All-pervasive male entitlement reducing women from thinking, feeling human beings to symbols and "things", because their freedom threatens men's egos: the analogy is clear, particularly when we see Fire unable to help blaming herself for the attacks ("I should have known playing it would be provoking," she says, despairingly, after her beloved violin is smashed [p. 143]). Cashore is clear that the problem of monsterhood is more acute for Fire because she is a woman, and—even in an invented world that is relatively egalitarian by the genre's standards—female beauty, or more precisely breathing in and out while being female, is so often viewed as a provocation, and met with aggression. When she travels to the capital, the new king, Nash, repeatedly becomes violent at the sight of her; these scenes are unsettling, but they work as an exaggerated version of the privilege and impunity of male royals when faced with something they feel should be theirs. Others at the court are surprised by Fire's caution:
"Interesting," Clara said. "Cansrel never covered his hair." Well, and Cansrel had loved attention, Fire thought to herself dryly. More to the point, he had been a man. Cansrel had not had her problems. (p. 181)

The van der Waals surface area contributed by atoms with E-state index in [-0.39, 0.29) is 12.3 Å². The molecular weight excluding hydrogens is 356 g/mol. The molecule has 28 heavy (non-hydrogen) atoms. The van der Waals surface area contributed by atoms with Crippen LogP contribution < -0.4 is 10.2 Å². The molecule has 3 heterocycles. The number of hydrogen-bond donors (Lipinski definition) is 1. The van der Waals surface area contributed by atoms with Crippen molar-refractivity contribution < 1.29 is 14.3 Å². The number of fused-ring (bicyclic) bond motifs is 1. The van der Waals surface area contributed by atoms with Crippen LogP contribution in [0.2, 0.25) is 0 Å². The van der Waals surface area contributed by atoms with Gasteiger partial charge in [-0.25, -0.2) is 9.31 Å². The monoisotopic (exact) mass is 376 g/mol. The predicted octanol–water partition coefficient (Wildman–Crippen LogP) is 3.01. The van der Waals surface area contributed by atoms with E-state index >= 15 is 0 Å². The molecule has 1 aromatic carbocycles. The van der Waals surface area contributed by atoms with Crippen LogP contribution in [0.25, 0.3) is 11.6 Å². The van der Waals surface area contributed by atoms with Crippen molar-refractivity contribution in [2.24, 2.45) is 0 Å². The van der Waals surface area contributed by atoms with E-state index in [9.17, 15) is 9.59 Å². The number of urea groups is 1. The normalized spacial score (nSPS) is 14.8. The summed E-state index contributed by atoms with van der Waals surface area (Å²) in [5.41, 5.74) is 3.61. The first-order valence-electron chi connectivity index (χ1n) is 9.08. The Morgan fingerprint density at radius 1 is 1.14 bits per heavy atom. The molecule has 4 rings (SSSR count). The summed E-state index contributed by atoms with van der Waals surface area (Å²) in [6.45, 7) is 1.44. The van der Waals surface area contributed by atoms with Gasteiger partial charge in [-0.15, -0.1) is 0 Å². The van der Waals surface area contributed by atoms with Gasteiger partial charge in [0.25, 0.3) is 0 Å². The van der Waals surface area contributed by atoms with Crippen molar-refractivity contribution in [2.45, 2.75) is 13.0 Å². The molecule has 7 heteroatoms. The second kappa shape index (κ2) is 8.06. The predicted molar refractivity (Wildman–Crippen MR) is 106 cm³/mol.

But it is also a problem for her, as Fire's thoughts indicate, because Fire is not her father, who used his power with decadent abandon and huge ambition, to dominate a king and exploit a kingdom's resources for his own ends. Fire's attitude to her beauty is conflicted, in large part because of her upbringing. After she was born—to a woman callously seduced—Cansrel had Fire sent away from the royal court so that she would not be a target, or a tool, for his enemies. She is brought up by a disgraced former general, Brocker, who has the mental tenacity to resist Fire's unconscious control, and the moral compass to teach her different values. Cansrel, until his death two years before the story begins, is like the glamorously absent parent after a divorce, visiting occasionally (in "brassy, gorgeous, dissolute invasions of her quiet life" [p. 53]) to undermine Brocker's efforts with presents and offer Fire a licence to misbehave:
Her other father was luminous and brilliant and, in those earlier years, happy almost all the time. […] "What has Brocker been teaching you?" he'd ask in a voice smooth as chocolate. "Have you been practicing using the power of your mind against the servants? The neighbours? The horses and dogs? It's right that you should do so, Fire. It's right and it's your right, because you're my beautiful child, and beauty has rights that plainness never will." (p. 50)